Belarus has no need for Russia’s troops for the time being, the Kremlin said Monday after President Vladimir Putin announced the creation of a Russian “reserve” ready for deployment in case of mass unrest in the neighboring state.
“The use of this reserve is out of the question at the moment,” Putin’s spokesman Dmitry Peskov told reporters during a daily briefing, according to the Kommersant newspaper.
Putin, when announcing the creation of the reserve last week, said he would not send it to ex-Soviet Belarus unless “extremists in Belarus cross a line and start plundering.”
“We see that the situation is under control and so there’s no point in talking about it now,” Peskov said Monday.
EU leaders were quick to seize on Putin’s words late last week, with French President Emmanuel Macron calling a would-be Russian intervention in Belarus “the worst thing.”
EU foreign affairs high representative Josep Borrell urged Russia to abide by its own “mantra” that the crisis in Belarus is a domestic affair that does not need foreign interference.
Belarusian President Alexander Lukashenko has faced some of the biggest demonstrations in his 26-year rule of the country after a disputed election he claims to have won in a landslide.
Lukashenko, who has been filmed brandishing automatic weapons during the rallies, has in recent days ordered war games, increased border security and deployed troops in major cities in a show of force for protesters and foreign powers.
Putin and Lukashenko agreed to meet in their latest phone call on Lukashenko’s 66th birthday Sunday. The Kremlin said the two will meet sometime in the next two weeks.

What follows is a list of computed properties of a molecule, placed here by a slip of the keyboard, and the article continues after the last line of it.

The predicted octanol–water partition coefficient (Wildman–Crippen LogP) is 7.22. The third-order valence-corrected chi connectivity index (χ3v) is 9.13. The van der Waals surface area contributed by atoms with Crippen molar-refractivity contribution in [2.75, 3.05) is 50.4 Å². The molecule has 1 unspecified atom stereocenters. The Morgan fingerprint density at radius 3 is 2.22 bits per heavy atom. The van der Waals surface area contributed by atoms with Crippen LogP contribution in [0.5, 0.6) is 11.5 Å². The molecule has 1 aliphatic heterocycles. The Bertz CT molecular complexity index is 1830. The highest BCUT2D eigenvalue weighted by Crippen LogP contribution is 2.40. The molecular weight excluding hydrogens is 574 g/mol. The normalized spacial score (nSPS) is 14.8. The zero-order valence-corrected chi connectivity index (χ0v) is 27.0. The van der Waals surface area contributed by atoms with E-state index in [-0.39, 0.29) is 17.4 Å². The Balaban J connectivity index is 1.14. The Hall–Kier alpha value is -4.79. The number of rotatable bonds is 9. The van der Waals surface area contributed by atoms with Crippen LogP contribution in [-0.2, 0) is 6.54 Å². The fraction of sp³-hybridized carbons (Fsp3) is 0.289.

Belarus protests: Lukashenko brandishes assault rifle and dons body armour as thousands rally in Minsk
Alexander Lukashenko, the authoritarian president of Belarus, has responded to growing calls for his resignation by releasing footage of himself wearing body armour and brandishing an assault rifle.
Protests have erupted in the country for 15 days, with around 200,000 people amassing in Minsk’s Independence Square in the latest demonstrations to call for him to go amid widespread accusations of election-rigging.
In an apparent display of strong-arm propaganda, state-funded news agency Belta released footage of the president in Minsk, talking to riot police while holding a Kalashnikov assault rifle.
Dressed in the black uniform of the nation’s riot police – a force he is accused of using as a tool of political repression – he was accompanied by heavily armed bodyguards, reportedly including his 15-year-old son and preferred heir Kolya.
Belarusians first began to take to the streets on 9 August when the 65-year-old was handed his sixth term in office by officials who said he had won with 80 per cent of the nation’s votes – a figure observers and opponents say is not credible.
Despite the iron fist with which Mr Lukashenko has ruled the former Soviet republic, demonstrations of an unprecedented scale and duration have continued across the country.
Earlier this month, some 7,000 people were arrested at protests, with many badly beaten by police in a show of force that appeared to only intensify the scale of the rallies.